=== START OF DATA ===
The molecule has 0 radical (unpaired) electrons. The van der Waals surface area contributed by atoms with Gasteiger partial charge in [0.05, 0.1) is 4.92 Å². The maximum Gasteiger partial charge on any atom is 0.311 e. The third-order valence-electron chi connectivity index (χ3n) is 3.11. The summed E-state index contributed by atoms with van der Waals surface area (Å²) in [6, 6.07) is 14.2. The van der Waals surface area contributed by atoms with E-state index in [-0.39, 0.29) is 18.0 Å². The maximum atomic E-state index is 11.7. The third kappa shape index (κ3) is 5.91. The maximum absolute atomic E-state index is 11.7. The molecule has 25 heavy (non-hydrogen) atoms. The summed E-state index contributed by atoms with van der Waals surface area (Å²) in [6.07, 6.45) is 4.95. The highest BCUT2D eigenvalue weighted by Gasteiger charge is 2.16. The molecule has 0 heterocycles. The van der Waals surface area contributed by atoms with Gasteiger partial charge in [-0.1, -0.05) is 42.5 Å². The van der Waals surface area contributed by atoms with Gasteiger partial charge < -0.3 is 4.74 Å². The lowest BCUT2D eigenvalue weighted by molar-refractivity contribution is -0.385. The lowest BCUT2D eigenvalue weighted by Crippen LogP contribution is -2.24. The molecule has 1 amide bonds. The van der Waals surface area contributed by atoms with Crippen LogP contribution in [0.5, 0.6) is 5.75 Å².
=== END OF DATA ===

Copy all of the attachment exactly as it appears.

The molecule has 0 radical (unpaired) electrons. The van der Waals surface area contributed by atoms with Gasteiger partial charge in [0.05, 0.1) is 4.92 Å². The maximum Gasteiger partial charge on any atom is 0.311 e. The third-order valence-electron chi connectivity index (χ3n) is 3.11. The summed E-state index contributed by atoms with van der Waals surface area (Å²) in [6, 6.07) is 14.2. The van der Waals surface area contributed by atoms with E-state index in [-0.39, 0.29) is 18.0 Å². The maximum atomic E-state index is 11.7. The third kappa shape index (κ3) is 5.91. The maximum absolute atomic E-state index is 11.7. The molecule has 25 heavy (non-hydrogen) atoms. The summed E-state index contributed by atoms with van der Waals surface area (Å²) in [6.07, 6.45) is 4.95. The highest BCUT2D eigenvalue weighted by Gasteiger charge is 2.16. The molecule has 0 heterocycles. The van der Waals surface area contributed by atoms with Gasteiger partial charge in [-0.1, -0.05) is 42.5 Å². The van der Waals surface area contributed by atoms with Gasteiger partial charge < -0.3 is 4.74 Å². The lowest BCUT2D eigenvalue weighted by molar-refractivity contribution is -0.385. The lowest BCUT2D eigenvalue weighted by Crippen LogP contribution is -2.24. The molecule has 1 amide bonds. The van der Waals surface area contributed by atoms with Crippen LogP contribution in [0.5, 0.6) is 5.75 Å².